Female intimacy in ancient Greece
Believe me, in the future
Someone will remember us...
The poet Sappho is said to have lived in the late seventh century BC in the town of Mytilene on the isle of Lesbos, a Greek island in the eastern Aegean Sea.
By the third century BC she was known as an important writer of the Greco-Roman world, and nine volumes of her poetry were held at the famous library in Alexandria.
Sappho wrote love poems addressed to women. She was also surrounded by and taught younger women. These factors, added to the hostile view of Christian writers in the early centuries AD, have contributed to the belief that Sappho was a lesbian in the modern sense, as well as the original meaning of an inhabitant of Lesbos.
Regardless of her sexuality, she stands at an early period of recorded history as an example of a woman brilliant in her chosen work.
This coin dates from the second century AD - when Sappho was already as remote in time as Chaucer is from us today. The coin was issued in Mytilene, to celebrate its most famous daughter.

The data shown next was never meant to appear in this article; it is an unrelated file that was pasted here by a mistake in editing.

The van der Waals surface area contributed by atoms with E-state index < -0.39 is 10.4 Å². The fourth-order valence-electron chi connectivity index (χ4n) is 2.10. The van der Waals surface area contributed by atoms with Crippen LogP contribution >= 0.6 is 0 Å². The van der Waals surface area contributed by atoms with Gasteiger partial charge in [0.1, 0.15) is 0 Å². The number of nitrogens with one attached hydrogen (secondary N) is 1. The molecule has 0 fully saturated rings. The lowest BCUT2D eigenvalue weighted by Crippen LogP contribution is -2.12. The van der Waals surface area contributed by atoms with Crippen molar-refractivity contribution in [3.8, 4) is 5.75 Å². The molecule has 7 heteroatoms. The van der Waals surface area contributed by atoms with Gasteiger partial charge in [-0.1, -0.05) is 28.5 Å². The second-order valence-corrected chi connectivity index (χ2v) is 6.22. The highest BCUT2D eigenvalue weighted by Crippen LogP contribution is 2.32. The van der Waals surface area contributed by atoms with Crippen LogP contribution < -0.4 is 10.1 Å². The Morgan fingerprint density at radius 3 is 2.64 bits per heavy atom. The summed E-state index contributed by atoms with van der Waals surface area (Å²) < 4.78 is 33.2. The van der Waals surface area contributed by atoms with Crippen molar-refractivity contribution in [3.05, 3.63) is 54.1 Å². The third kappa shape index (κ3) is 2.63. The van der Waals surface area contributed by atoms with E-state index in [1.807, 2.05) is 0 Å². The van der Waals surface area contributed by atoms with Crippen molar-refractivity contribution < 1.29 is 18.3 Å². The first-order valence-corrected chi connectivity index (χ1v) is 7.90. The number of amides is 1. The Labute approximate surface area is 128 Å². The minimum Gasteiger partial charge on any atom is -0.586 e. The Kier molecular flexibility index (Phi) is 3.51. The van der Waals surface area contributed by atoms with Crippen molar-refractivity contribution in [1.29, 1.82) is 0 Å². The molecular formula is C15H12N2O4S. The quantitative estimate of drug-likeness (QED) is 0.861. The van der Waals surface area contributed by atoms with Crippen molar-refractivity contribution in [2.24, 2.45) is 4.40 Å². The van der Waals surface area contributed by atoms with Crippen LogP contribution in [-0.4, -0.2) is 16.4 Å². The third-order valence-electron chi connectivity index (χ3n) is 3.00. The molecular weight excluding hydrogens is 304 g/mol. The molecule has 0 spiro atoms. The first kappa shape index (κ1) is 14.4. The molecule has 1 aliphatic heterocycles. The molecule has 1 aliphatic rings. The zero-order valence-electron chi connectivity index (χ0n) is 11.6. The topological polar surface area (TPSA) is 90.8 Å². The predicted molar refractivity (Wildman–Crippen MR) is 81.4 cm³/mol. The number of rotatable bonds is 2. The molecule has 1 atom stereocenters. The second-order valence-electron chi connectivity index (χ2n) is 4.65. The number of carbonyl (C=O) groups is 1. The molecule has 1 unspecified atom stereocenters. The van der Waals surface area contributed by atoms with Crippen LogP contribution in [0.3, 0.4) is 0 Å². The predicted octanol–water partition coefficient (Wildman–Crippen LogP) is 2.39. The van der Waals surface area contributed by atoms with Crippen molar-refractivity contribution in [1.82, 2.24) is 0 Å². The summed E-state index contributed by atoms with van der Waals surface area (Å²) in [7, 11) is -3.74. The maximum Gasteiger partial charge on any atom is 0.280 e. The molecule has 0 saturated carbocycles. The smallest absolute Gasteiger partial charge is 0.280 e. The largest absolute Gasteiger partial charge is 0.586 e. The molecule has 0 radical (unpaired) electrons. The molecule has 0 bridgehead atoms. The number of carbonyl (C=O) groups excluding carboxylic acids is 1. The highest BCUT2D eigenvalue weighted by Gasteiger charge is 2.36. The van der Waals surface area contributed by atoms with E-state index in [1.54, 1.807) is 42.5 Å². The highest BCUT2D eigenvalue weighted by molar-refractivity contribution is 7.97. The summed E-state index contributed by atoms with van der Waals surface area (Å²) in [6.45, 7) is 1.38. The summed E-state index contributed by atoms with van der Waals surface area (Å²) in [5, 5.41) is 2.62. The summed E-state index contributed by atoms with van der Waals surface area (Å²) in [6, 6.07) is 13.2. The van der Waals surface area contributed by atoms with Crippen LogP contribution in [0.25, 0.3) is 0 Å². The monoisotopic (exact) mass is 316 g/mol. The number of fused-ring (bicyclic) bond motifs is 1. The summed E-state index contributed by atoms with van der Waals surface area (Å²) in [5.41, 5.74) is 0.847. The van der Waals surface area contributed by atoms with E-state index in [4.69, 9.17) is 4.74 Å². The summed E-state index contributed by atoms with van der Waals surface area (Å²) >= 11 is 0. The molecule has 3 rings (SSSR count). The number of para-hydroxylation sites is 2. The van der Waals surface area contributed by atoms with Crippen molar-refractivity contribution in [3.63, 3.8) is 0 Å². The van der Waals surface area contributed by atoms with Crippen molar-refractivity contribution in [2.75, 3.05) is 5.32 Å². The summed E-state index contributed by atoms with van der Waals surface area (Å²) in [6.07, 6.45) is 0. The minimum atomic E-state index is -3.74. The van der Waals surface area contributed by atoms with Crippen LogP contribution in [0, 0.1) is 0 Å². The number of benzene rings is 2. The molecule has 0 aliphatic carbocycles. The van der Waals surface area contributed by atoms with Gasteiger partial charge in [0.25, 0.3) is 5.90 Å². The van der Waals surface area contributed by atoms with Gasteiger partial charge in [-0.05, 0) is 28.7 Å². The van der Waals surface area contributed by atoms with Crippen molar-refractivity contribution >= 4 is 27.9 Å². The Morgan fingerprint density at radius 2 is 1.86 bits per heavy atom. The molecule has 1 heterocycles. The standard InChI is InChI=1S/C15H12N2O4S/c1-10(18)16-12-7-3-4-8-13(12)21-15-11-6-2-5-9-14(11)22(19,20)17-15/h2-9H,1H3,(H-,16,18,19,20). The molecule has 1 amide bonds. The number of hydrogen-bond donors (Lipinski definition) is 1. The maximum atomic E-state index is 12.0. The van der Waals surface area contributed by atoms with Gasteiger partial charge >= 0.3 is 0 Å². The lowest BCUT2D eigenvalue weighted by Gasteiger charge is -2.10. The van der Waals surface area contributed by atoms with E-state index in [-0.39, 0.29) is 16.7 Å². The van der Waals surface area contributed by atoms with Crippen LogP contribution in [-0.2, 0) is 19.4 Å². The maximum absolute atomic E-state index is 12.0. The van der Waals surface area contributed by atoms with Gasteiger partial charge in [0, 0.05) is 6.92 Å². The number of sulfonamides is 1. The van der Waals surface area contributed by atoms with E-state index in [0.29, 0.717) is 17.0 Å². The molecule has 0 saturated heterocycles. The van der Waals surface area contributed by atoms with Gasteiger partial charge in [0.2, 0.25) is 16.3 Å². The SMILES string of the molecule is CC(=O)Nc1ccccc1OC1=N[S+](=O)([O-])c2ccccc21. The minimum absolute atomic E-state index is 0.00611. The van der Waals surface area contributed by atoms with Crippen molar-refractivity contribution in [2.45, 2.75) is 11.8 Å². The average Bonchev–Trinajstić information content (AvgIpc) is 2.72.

Terracotta lamp, made in Turkey
In ancient Greece, women lived
in all-female environments but in the Roman world
they were more visible and could use their power more
openly. There may have been female prostitutes for female and
Maori treasure box
Sexual practices between males were recorded throughout the Pacific region by early eighteenth century European explorers. In Melanesia such practices still occur between older males and young un-initiated novices.
In the Polynesian areas of the Pacific same-sex acts were tolerated only between a gender-crossing male and socially accepted man. Polynesian languages have terms such as Mahu and Fa’ faa’ fine that clearly define classes of males that fall in between the social roles of men and women.
This practice, also common in many areas of South-east Asia, has contributed to the idea of a three-gender system in which there are men, women and a third category of people between the two genders.
Christian missionaries strongly discouraged third-gender practices and Mahus and Fa’ faa’ fines kept their activities secret.
This Maori box from the late nineteenth century shows a same-sex embrace between two males. It testifies to the existence of same-sex practices among Polynesian peoples, which continued under the vigilant eyes of missionaries and colonial officials in the following century.
More information about the objects featured here: